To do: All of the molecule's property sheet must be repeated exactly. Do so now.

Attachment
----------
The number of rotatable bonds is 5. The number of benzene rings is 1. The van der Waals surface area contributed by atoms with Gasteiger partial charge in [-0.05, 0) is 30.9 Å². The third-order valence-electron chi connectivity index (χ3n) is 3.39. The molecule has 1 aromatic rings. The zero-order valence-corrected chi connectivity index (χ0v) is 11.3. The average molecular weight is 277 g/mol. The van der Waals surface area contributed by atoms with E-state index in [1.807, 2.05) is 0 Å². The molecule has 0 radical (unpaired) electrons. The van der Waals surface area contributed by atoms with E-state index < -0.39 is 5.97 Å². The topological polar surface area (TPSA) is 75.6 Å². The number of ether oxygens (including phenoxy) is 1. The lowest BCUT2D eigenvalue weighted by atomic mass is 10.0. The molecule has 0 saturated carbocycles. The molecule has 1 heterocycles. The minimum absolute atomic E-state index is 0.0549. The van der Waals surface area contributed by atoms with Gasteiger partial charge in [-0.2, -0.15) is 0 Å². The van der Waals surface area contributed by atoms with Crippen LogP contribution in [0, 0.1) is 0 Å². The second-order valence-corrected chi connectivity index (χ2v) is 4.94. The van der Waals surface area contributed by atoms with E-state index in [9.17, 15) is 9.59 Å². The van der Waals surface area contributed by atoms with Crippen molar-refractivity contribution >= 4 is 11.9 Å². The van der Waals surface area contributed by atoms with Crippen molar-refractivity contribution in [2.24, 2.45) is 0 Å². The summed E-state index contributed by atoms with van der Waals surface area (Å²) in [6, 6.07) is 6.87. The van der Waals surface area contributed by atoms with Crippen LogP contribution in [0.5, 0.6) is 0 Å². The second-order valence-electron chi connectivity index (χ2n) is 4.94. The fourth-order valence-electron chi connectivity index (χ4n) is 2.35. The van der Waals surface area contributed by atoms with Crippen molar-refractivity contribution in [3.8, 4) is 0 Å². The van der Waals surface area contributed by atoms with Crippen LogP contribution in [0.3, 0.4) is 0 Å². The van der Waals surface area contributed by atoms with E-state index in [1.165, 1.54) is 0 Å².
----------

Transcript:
The number of rotatable bonds is 5. The number of benzene rings is 1. The van der Waals surface area contributed by atoms with Gasteiger partial charge in [-0.05, 0) is 30.9 Å². The third-order valence-electron chi connectivity index (χ3n) is 3.39. The molecule has 1 aromatic rings. The zero-order valence-corrected chi connectivity index (χ0v) is 11.3. The average molecular weight is 277 g/mol. The van der Waals surface area contributed by atoms with E-state index in [1.807, 2.05) is 0 Å². The molecule has 0 radical (unpaired) electrons. The van der Waals surface area contributed by atoms with E-state index < -0.39 is 5.97 Å². The topological polar surface area (TPSA) is 75.6 Å². The number of ether oxygens (including phenoxy) is 1. The lowest BCUT2D eigenvalue weighted by atomic mass is 10.0. The molecule has 0 saturated carbocycles. The molecule has 1 heterocycles. The minimum absolute atomic E-state index is 0.0549. The van der Waals surface area contributed by atoms with Gasteiger partial charge in [-0.2, -0.15) is 0 Å². The van der Waals surface area contributed by atoms with Crippen LogP contribution in [0, 0.1) is 0 Å². The second-order valence-corrected chi connectivity index (χ2v) is 4.94. The van der Waals surface area contributed by atoms with E-state index in [9.17, 15) is 9.59 Å². The van der Waals surface area contributed by atoms with Crippen molar-refractivity contribution >= 4 is 11.9 Å². The van der Waals surface area contributed by atoms with Crippen molar-refractivity contribution in [2.24, 2.45) is 0 Å². The summed E-state index contributed by atoms with van der Waals surface area (Å²) in [6, 6.07) is 6.87. The van der Waals surface area contributed by atoms with Crippen LogP contribution in [0.5, 0.6) is 0 Å². The second-order valence-electron chi connectivity index (χ2n) is 4.94. The fourth-order valence-electron chi connectivity index (χ4n) is 2.35. The van der Waals surface area contributed by atoms with Crippen molar-refractivity contribution in [3.8, 4) is 0 Å². The van der Waals surface area contributed by atoms with Crippen LogP contribution in [0.3, 0.4) is 0 Å². The van der Waals surface area contributed by atoms with E-state index in [1.165, 1.54) is 0 Å².